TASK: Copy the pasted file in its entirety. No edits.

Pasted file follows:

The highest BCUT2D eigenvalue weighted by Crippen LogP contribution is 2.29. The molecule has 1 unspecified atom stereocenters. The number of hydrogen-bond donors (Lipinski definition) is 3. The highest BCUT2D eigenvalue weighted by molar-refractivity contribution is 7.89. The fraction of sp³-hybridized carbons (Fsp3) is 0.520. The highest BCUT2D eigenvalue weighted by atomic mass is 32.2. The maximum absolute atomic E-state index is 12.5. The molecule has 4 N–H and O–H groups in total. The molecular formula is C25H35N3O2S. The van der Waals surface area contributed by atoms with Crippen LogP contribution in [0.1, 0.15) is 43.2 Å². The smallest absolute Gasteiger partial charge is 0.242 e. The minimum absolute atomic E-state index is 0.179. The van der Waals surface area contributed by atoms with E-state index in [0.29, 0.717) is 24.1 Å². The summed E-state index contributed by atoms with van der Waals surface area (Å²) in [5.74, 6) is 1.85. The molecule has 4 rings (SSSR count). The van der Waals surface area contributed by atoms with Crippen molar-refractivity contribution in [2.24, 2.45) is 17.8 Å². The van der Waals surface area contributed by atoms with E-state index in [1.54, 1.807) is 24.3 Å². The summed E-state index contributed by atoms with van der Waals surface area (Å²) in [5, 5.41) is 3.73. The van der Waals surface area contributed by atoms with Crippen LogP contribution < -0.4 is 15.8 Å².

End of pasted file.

The highest BCUT2D eigenvalue weighted by Crippen LogP contribution is 2.29. The molecule has 1 unspecified atom stereocenters. The number of hydrogen-bond donors (Lipinski definition) is 3. The highest BCUT2D eigenvalue weighted by molar-refractivity contribution is 7.89. The fraction of sp³-hybridized carbons (Fsp3) is 0.520. The highest BCUT2D eigenvalue weighted by atomic mass is 32.2. The maximum absolute atomic E-state index is 12.5. The molecule has 4 N–H and O–H groups in total. The molecular formula is C25H35N3O2S. The van der Waals surface area contributed by atoms with Crippen LogP contribution in [0.1, 0.15) is 43.2 Å². The smallest absolute Gasteiger partial charge is 0.242 e. The minimum absolute atomic E-state index is 0.179. The van der Waals surface area contributed by atoms with E-state index in [0.29, 0.717) is 24.1 Å². The summed E-state index contributed by atoms with van der Waals surface area (Å²) in [5.74, 6) is 1.85. The molecule has 4 rings (SSSR count). The van der Waals surface area contributed by atoms with Crippen molar-refractivity contribution in [2.24, 2.45) is 17.8 Å². The van der Waals surface area contributed by atoms with E-state index in [1.54, 1.807) is 24.3 Å². The summed E-state index contributed by atoms with van der Waals surface area (Å²) in [5, 5.41) is 3.73. The van der Waals surface area contributed by atoms with Crippen LogP contribution < -0.4 is 15.8 Å².